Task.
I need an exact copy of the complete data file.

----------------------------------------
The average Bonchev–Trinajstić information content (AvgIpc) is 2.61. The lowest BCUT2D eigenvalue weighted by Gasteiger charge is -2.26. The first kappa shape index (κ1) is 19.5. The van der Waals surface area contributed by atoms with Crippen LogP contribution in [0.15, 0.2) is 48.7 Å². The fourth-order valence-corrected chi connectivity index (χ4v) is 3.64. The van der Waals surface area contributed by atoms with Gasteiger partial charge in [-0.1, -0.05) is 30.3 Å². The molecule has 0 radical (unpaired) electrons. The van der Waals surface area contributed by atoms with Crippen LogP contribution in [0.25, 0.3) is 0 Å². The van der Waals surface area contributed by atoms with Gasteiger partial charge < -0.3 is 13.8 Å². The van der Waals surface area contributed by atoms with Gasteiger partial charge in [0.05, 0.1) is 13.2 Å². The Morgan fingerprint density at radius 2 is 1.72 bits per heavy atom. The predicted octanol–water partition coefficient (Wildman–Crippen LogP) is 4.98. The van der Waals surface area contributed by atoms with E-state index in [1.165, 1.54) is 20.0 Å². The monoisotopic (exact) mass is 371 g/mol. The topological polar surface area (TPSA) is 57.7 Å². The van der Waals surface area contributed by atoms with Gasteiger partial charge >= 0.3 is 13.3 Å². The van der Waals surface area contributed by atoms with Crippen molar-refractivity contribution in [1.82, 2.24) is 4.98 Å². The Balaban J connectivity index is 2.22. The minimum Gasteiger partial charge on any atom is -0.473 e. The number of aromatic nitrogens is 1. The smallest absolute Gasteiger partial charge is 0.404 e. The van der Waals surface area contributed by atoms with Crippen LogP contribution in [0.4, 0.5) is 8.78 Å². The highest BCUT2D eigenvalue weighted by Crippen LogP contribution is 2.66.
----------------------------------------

The average Bonchev–Trinajstić information content (AvgIpc) is 2.61. The lowest BCUT2D eigenvalue weighted by Gasteiger charge is -2.26. The first kappa shape index (κ1) is 19.5. The van der Waals surface area contributed by atoms with Crippen LogP contribution in [0.15, 0.2) is 48.7 Å². The fourth-order valence-corrected chi connectivity index (χ4v) is 3.64. The van der Waals surface area contributed by atoms with Gasteiger partial charge in [-0.1, -0.05) is 30.3 Å². The molecule has 0 radical (unpaired) electrons. The van der Waals surface area contributed by atoms with Crippen LogP contribution in [0.25, 0.3) is 0 Å². The van der Waals surface area contributed by atoms with Gasteiger partial charge < -0.3 is 13.8 Å². The van der Waals surface area contributed by atoms with Gasteiger partial charge in [0.05, 0.1) is 13.2 Å². The Morgan fingerprint density at radius 2 is 1.72 bits per heavy atom. The predicted octanol–water partition coefficient (Wildman–Crippen LogP) is 4.98. The van der Waals surface area contributed by atoms with E-state index in [1.165, 1.54) is 20.0 Å². The monoisotopic (exact) mass is 371 g/mol. The topological polar surface area (TPSA) is 57.7 Å². The van der Waals surface area contributed by atoms with Gasteiger partial charge >= 0.3 is 13.3 Å². The van der Waals surface area contributed by atoms with Crippen molar-refractivity contribution in [1.82, 2.24) is 4.98 Å². The Balaban J connectivity index is 2.22. The minimum Gasteiger partial charge on any atom is -0.473 e. The number of aromatic nitrogens is 1. The smallest absolute Gasteiger partial charge is 0.404 e. The van der Waals surface area contributed by atoms with Crippen LogP contribution in [0.4, 0.5) is 8.78 Å². The highest BCUT2D eigenvalue weighted by Crippen LogP contribution is 2.66.